Top officials of the Department of Veterans Affairs declined to step in to try to exempt veterans and their families from a new immigration rule that would make it far easier to deny green cards to low-income immigrants, according to documents obtained by ProPublica under a Freedom of Information Act request.
The Department of Defense, on the other hand, worked throughout 2018 to minimize the new policy's impact on military families.
As a result, the regulation, which goes into effect in October, applies just as strictly to veterans and their families as it does to the broader public, while active-duty members of the military and reserve forces face a relaxed version of the rule.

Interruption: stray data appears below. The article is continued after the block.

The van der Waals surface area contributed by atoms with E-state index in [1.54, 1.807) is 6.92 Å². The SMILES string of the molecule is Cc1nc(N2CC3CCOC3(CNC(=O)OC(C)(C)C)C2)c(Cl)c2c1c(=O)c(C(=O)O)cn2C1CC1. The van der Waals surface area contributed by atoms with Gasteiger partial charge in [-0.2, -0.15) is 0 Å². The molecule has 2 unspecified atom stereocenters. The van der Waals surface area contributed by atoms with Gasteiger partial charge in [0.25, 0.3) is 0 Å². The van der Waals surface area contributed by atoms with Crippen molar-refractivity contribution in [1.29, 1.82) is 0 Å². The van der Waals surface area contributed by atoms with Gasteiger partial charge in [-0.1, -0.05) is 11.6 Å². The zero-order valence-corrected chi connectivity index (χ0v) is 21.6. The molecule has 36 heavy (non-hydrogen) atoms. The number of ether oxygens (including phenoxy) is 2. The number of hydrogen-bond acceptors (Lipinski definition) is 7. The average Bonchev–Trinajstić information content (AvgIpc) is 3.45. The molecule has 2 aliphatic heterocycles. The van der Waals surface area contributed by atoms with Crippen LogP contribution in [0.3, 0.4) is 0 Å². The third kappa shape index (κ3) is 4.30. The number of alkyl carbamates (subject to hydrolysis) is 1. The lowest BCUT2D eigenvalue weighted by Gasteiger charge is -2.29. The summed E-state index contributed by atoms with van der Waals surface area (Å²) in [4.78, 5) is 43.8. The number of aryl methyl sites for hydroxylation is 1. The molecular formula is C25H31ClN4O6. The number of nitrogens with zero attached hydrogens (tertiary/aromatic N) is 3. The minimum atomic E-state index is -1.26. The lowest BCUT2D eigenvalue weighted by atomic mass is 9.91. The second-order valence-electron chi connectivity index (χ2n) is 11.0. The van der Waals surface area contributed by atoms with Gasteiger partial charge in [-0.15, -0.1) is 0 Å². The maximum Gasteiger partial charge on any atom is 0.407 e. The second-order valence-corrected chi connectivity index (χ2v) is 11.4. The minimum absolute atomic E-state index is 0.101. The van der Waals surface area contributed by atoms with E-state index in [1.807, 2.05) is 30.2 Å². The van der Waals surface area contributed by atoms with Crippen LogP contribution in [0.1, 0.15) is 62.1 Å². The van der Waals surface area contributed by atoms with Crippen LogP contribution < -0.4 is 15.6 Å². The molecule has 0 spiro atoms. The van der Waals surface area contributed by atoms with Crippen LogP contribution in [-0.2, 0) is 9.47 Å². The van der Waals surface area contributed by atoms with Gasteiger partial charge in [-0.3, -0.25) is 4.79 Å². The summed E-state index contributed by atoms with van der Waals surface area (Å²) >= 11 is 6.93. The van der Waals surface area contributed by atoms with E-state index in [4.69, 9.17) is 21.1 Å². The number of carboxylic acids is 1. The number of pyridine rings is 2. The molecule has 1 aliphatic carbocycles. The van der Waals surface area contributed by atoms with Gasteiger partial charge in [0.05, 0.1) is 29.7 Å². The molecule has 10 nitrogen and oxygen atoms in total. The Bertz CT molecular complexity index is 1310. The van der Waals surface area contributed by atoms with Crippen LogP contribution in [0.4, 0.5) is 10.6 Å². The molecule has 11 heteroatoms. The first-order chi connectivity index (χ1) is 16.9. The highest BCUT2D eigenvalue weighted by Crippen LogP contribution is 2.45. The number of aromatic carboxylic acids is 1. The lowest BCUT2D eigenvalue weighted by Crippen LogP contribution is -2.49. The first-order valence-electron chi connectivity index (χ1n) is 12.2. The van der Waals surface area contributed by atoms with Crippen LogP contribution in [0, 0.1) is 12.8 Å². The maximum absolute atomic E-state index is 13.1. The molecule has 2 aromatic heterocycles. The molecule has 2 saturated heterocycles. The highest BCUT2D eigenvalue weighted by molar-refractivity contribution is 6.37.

Watch the US fire off its first previously-banned missile since the collapse of the INF Treaty with Russia
The U.S. military conducted its first flight test of a conventional ground-launched cruise missile in a test that would have been banned prior to the recent collapse of a Cold War-era nuclear arms agreement.
The missile was launched on Sunday from a testing site on San Nicolas Island in California. "The test missile exited its ground mobile launcher and accurately impacted its target after more than 500 kilometers of flight," the Pentagon explained in an emailed statement, adding that "data collected and lessons learned from this test will inform the Department of Defense's development of future intermediate-range capabilities."